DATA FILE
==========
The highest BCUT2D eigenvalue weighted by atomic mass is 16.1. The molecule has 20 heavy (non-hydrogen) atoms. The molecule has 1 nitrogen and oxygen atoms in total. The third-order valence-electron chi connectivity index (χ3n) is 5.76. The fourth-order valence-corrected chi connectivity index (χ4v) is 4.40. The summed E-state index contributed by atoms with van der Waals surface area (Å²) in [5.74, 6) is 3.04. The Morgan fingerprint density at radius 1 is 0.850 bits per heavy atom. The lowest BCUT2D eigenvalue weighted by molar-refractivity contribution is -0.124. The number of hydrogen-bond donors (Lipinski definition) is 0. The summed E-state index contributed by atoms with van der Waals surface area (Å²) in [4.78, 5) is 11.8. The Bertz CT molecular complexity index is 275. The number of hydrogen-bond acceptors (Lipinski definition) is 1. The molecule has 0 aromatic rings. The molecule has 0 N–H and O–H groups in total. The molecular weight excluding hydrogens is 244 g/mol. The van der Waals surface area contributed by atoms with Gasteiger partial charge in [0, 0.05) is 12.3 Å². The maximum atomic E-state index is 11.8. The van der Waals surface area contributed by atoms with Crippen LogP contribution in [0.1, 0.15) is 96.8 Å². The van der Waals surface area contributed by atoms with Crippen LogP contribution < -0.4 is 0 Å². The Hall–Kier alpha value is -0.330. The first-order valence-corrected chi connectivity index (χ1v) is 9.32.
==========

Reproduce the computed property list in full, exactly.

The highest BCUT2D eigenvalue weighted by atomic mass is 16.1. The molecule has 20 heavy (non-hydrogen) atoms. The molecule has 1 nitrogen and oxygen atoms in total. The third-order valence-electron chi connectivity index (χ3n) is 5.76. The fourth-order valence-corrected chi connectivity index (χ4v) is 4.40. The summed E-state index contributed by atoms with van der Waals surface area (Å²) in [5.74, 6) is 3.04. The Morgan fingerprint density at radius 1 is 0.850 bits per heavy atom. The lowest BCUT2D eigenvalue weighted by molar-refractivity contribution is -0.124. The number of hydrogen-bond donors (Lipinski definition) is 0. The summed E-state index contributed by atoms with van der Waals surface area (Å²) in [4.78, 5) is 11.8. The Bertz CT molecular complexity index is 275. The number of hydrogen-bond acceptors (Lipinski definition) is 1. The molecule has 0 aromatic rings. The molecule has 0 N–H and O–H groups in total. The molecular weight excluding hydrogens is 244 g/mol. The van der Waals surface area contributed by atoms with Gasteiger partial charge in [0, 0.05) is 12.3 Å². The maximum atomic E-state index is 11.8. The van der Waals surface area contributed by atoms with Crippen LogP contribution in [0.1, 0.15) is 96.8 Å². The van der Waals surface area contributed by atoms with Crippen LogP contribution < -0.4 is 0 Å². The Hall–Kier alpha value is -0.330. The first-order valence-corrected chi connectivity index (χ1v) is 9.32.